On 22nd January 2016 our very own Karen Douglas and Robbie Sutton (both Professors of Social Psychology) gave their inaugural lectures.  Being partners in both academia and in life Robbie and Karen entertained a packed KLT1 lecture theatre with essentially a double act punctuated by a “modest” amount of drinking and good cheer.

Karen kicked off proceedings with her work on the psychology of conspiracy theories.  Highlighting the area in general and its importance to society, she pointed out the key contributions of her work including research on the psychological processes associated with conspiracy belief, and the consequences of conspiracy theories for people’s political, health, and environmental decisions.

After a short refreshment break, Robbie’s talk addressed why we don’t live in a post-sexist age.  Robbie explored some the ultimate and timeless sources of sexism, such as women’s relatively scarce reproductive capacity (they can’t have as many children as men).  He then presented his studies on how benevolent sexism – the popular and apparently benign belief that women are morally superior – paradoxically restricts women’s autonomy and worsens their disadvantage.

In the Q&A, in true reciprocal style, Karen was asked whether sexism came into conspiracy theories at all and Robbie whether conspiracy theories impacted on attitudes to sexism.



The Brexit conspiracy

The Brexit campaign was marked by many things, but one of them was conspiracy theories.  In one YouGov poll, 46 per cent of Leave voters agreed the referendum would be rigged; 28 per cent thought MI5 was already working on it. In another, the government had deliberately crashed the voter registration system to allow more time for Remain supporters to register. Yet another was that any Leave votes made in pencil would be erased, and converted to Remain votes. Daniel Jolley (Staffordshire University), Karen Douglas, Robbie Sutton and Aleksandra Cichocka recently conducted an study asking 400 people to what degree they subscribed to such theories, including one stating that major broadcasters were colluding with Remain by placing its propaganda on their websites. They discovered that the degree to which people accepted such theories outstripped almost all other factors as a predictor of their voting intentions. “Conspiracy theories can have potentially powerful consequences,” said Karen, noting that they tended to gain currency among people who feel disillusioned and powerless. “People turn to conspiracy theories to attempt to make sense of uncertain political and social events”, she said.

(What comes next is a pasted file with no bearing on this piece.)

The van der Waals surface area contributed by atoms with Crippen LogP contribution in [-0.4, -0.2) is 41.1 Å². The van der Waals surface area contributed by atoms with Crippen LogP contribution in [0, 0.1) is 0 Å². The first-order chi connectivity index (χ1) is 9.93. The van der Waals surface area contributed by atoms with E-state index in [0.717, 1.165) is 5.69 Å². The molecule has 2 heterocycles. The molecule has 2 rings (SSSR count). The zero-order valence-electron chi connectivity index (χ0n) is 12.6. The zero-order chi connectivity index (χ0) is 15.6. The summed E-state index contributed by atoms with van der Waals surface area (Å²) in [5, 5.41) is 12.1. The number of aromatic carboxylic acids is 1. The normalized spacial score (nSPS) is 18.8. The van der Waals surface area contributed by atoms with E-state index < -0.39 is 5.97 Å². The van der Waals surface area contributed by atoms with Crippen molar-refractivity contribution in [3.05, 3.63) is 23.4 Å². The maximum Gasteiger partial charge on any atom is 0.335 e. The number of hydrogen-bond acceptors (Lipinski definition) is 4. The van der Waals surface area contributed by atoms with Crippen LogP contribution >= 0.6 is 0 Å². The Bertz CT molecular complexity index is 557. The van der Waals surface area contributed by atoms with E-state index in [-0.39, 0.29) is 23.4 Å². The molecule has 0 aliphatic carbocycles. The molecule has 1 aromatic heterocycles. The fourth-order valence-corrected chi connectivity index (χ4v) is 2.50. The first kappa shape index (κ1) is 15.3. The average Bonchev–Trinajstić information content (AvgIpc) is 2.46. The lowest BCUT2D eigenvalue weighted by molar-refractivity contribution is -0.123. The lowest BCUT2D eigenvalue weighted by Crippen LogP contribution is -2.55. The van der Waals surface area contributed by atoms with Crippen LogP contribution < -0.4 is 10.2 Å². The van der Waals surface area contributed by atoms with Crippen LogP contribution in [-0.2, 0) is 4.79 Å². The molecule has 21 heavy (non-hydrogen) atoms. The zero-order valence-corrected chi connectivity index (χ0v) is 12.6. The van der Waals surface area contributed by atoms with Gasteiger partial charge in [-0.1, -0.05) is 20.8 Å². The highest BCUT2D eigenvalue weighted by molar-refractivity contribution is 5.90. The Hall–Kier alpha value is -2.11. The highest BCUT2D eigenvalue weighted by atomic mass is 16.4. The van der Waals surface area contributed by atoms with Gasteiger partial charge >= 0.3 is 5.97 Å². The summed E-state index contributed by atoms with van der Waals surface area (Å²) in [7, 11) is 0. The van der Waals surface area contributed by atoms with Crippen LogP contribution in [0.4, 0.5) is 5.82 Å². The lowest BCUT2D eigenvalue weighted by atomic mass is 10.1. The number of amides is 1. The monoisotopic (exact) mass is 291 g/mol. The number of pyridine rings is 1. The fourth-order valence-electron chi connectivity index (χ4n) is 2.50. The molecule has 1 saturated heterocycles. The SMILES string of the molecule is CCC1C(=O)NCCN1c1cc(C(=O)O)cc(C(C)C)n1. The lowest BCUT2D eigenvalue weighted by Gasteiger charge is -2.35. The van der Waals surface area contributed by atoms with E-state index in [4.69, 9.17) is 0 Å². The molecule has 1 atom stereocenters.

Neurobabble and Neuroparenting

Jan MacVarish in “Spiked Online” recently attacked Andrea Leadsom’s assertions about parenting. One of the many things Leadsom said that attracted the scorn of social media was her contention that tackling the issue of infant brain development, ‘from conception to age two’, would boost social mobility and create an economically dynamic Britain. She reportedly talked about how important it was to massage a baby’s brain. Jan asserts that, “despite the ridicule that came Leadsom’s way, such neurobabble is in fact already a routine part of English and Welsh maternity and early years care, and has been so for over 10 years The idea that the first three years of a child’s life represent a ‘window of opportunity’ for life-changing intervention is now very influential among policymakers. What she calls ‘neuroparenting’ – the idea that parents are architects of their children’s brains – now dominates the outlook of parent trainers. Talking about ‘the brain’ allows those involved in monitoring and instructing parents to position themselves less as bossy experts or, worse still, moralists, and more as neutral conveyors of scientific ‘facts’. They can therefore tell parents how to love and care for their babies using the pseudo-scientific language of evidence bases, synapses and oxytocin.”

Check out Jan’s book. Neuroparenting: The Expert Invasion of Family Life (Palgrave Macmillan) http://www.palgrave.com/gb/book/9781137547323 and blog DrJanMacvarish.com


Nonsensical surrogacy laws